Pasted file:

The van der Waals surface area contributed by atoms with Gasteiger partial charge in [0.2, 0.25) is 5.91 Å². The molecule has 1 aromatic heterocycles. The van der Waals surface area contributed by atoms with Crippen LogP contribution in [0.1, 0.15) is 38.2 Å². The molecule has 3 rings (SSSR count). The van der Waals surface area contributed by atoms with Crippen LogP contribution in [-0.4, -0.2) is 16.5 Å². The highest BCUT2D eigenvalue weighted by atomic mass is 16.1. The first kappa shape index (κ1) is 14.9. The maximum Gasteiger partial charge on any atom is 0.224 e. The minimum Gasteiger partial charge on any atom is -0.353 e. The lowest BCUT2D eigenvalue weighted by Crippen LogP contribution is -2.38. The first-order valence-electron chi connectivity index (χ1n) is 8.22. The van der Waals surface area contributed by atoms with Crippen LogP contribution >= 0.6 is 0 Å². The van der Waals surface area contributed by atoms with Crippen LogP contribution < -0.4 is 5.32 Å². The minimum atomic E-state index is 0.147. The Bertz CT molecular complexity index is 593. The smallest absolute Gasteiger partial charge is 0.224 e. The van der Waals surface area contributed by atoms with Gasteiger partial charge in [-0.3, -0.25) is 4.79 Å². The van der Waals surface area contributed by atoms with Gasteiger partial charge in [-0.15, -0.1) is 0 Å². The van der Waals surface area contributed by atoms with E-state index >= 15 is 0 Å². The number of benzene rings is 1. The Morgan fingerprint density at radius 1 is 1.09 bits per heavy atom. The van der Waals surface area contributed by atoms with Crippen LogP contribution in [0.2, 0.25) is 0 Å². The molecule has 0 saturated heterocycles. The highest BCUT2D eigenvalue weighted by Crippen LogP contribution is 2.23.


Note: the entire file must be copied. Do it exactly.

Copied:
The van der Waals surface area contributed by atoms with Gasteiger partial charge in [0.2, 0.25) is 5.91 Å². The molecule has 1 aromatic heterocycles. The van der Waals surface area contributed by atoms with Crippen LogP contribution in [0.1, 0.15) is 38.2 Å². The molecule has 3 rings (SSSR count). The van der Waals surface area contributed by atoms with Crippen LogP contribution in [-0.4, -0.2) is 16.5 Å². The highest BCUT2D eigenvalue weighted by atomic mass is 16.1. The first kappa shape index (κ1) is 14.9. The maximum Gasteiger partial charge on any atom is 0.224 e. The minimum Gasteiger partial charge on any atom is -0.353 e. The lowest BCUT2D eigenvalue weighted by Crippen LogP contribution is -2.38. The first-order valence-electron chi connectivity index (χ1n) is 8.22. The van der Waals surface area contributed by atoms with Crippen LogP contribution >= 0.6 is 0 Å². The van der Waals surface area contributed by atoms with Crippen LogP contribution < -0.4 is 5.32 Å². The minimum atomic E-state index is 0.147. The Bertz CT molecular complexity index is 593. The smallest absolute Gasteiger partial charge is 0.224 e. The van der Waals surface area contributed by atoms with Gasteiger partial charge in [-0.3, -0.25) is 4.79 Å². The van der Waals surface area contributed by atoms with Gasteiger partial charge in [-0.15, -0.1) is 0 Å². The van der Waals surface area contributed by atoms with E-state index >= 15 is 0 Å². The number of benzene rings is 1. The Morgan fingerprint density at radius 1 is 1.09 bits per heavy atom. The van der Waals surface area contributed by atoms with Crippen LogP contribution in [0.2, 0.25) is 0 Å². The molecule has 0 saturated heterocycles. The highest BCUT2D eigenvalue weighted by Crippen LogP contribution is 2.23.